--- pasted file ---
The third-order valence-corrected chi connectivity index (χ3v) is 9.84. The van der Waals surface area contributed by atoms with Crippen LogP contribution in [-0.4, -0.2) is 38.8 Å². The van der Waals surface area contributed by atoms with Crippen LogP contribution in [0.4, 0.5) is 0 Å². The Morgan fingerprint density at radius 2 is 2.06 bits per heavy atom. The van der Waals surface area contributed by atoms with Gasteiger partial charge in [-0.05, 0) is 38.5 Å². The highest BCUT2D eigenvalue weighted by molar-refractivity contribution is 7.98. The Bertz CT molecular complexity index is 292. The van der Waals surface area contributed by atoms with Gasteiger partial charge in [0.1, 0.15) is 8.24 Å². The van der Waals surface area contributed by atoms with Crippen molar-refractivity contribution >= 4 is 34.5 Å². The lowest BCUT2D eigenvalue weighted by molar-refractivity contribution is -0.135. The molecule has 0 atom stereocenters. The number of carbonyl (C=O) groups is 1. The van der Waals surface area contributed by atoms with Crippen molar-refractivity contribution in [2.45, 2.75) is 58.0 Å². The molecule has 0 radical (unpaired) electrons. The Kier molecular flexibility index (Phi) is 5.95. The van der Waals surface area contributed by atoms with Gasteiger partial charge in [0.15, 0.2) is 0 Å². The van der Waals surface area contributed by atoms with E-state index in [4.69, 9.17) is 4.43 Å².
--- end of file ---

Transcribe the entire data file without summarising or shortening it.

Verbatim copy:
The third-order valence-corrected chi connectivity index (χ3v) is 9.84. The van der Waals surface area contributed by atoms with Crippen LogP contribution in [-0.4, -0.2) is 38.8 Å². The van der Waals surface area contributed by atoms with Crippen LogP contribution in [0.4, 0.5) is 0 Å². The Morgan fingerprint density at radius 2 is 2.06 bits per heavy atom. The van der Waals surface area contributed by atoms with Gasteiger partial charge in [-0.05, 0) is 38.5 Å². The highest BCUT2D eigenvalue weighted by molar-refractivity contribution is 7.98. The Bertz CT molecular complexity index is 292. The van der Waals surface area contributed by atoms with Gasteiger partial charge in [0.1, 0.15) is 8.24 Å². The van der Waals surface area contributed by atoms with Crippen molar-refractivity contribution >= 4 is 34.5 Å². The lowest BCUT2D eigenvalue weighted by molar-refractivity contribution is -0.135. The molecule has 0 atom stereocenters. The number of carbonyl (C=O) groups is 1. The van der Waals surface area contributed by atoms with Crippen molar-refractivity contribution in [2.45, 2.75) is 58.0 Å². The molecule has 0 radical (unpaired) electrons. The Kier molecular flexibility index (Phi) is 5.95. The van der Waals surface area contributed by atoms with Gasteiger partial charge in [0.15, 0.2) is 0 Å². The van der Waals surface area contributed by atoms with E-state index in [4.69, 9.17) is 4.43 Å².